Covert v. Randles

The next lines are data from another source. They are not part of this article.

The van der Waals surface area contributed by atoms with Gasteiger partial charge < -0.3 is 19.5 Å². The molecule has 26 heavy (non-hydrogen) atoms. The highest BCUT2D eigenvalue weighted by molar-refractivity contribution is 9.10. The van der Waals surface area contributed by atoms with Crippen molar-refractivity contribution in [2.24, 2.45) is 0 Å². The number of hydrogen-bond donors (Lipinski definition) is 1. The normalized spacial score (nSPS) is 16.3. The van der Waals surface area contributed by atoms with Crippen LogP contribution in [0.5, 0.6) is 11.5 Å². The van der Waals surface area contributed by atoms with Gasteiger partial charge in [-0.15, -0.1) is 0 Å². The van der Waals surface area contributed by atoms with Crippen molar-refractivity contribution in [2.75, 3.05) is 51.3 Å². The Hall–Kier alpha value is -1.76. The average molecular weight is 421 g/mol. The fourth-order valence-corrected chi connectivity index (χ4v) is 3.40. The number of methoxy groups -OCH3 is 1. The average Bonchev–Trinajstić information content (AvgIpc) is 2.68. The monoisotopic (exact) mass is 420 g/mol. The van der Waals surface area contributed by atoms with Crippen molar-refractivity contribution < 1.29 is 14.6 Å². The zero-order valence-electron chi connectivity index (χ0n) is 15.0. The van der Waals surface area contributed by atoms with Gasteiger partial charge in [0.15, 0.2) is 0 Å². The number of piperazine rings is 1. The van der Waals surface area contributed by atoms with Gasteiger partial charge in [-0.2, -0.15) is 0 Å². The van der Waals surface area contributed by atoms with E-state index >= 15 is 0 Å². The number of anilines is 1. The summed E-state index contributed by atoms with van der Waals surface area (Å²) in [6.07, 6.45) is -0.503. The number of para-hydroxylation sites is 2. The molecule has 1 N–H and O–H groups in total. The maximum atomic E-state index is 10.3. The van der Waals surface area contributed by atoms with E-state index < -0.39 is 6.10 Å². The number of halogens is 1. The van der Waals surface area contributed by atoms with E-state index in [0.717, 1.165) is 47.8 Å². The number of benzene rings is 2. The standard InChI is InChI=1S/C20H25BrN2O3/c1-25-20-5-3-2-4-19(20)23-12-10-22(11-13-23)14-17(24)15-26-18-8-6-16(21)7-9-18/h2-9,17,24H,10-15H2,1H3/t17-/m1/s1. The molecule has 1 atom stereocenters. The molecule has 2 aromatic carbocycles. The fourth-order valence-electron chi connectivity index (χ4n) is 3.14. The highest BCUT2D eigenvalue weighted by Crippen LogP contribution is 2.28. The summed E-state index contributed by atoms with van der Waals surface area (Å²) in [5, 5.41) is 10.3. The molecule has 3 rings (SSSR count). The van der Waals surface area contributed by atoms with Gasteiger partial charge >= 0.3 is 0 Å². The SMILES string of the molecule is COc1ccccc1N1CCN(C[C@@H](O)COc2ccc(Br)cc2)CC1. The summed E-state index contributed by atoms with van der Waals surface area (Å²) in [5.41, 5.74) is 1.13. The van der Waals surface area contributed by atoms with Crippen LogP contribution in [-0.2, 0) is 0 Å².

Covert v. Randles, 53 Ariz. 225, 87 P.2d 488, 490 (Ariz. 1939), involved a dispute over a contingency fee contract that provided the attorneys would receive "8% of the amount recovered up to the sum of $ 20,000.00, and 5% of the balance recovered." The Supreme Court of Arizona observed that "the word 'recover' when employed in statutes and in contracts as a basis for calculating a fee or percentage has attained a well-defined meaning." Id. The Court further observed that "recover" can have a meaning in either a "Broad General Sense" or a "Narrower Legal Sense." Id. The Arizona Supreme Court stated that the meaning of recover in the "Broad General Sense" is "to collect; to come into possession of; to get, obtain, procure, receive, and the like." Id. The Court also noted that the meaning of recover in the "Narrower Legal Sense" is as follows: "Variously defined as to be successful in a suit; to collect or obtain the amount, possibly by a suit at law; to have judgment; to obtain a favorable or final judgment; to obtain by course of law; to obtain by judicial action or proceeding, or in any legal manner; to obtain by means of an action, in contrast to voluntary payment; to obtain title to by final decree or judgment in a court of law; to succeed in an action, or in a law suit; and in this legal sense, it has been held not to include necessarily, or even ordinarily, the actual payment of the money sued for." In Covert, the Arizona Supreme Court concluded that a fair and reasonable construction of the language of the contract at issue, in light of the object of the attorneys' services, revealed that the parties used "recovered" in the "Broad General Sense" to mean "collect." The Court stated: "The intent of the parties governs and if it appears from the contract that the parties intended that the word 'recover,' as used therein, should mean the same as 'to collect, ' 'to come into possession of,' 'to get,' etc., we should so construe it." 87 P.2d at 490.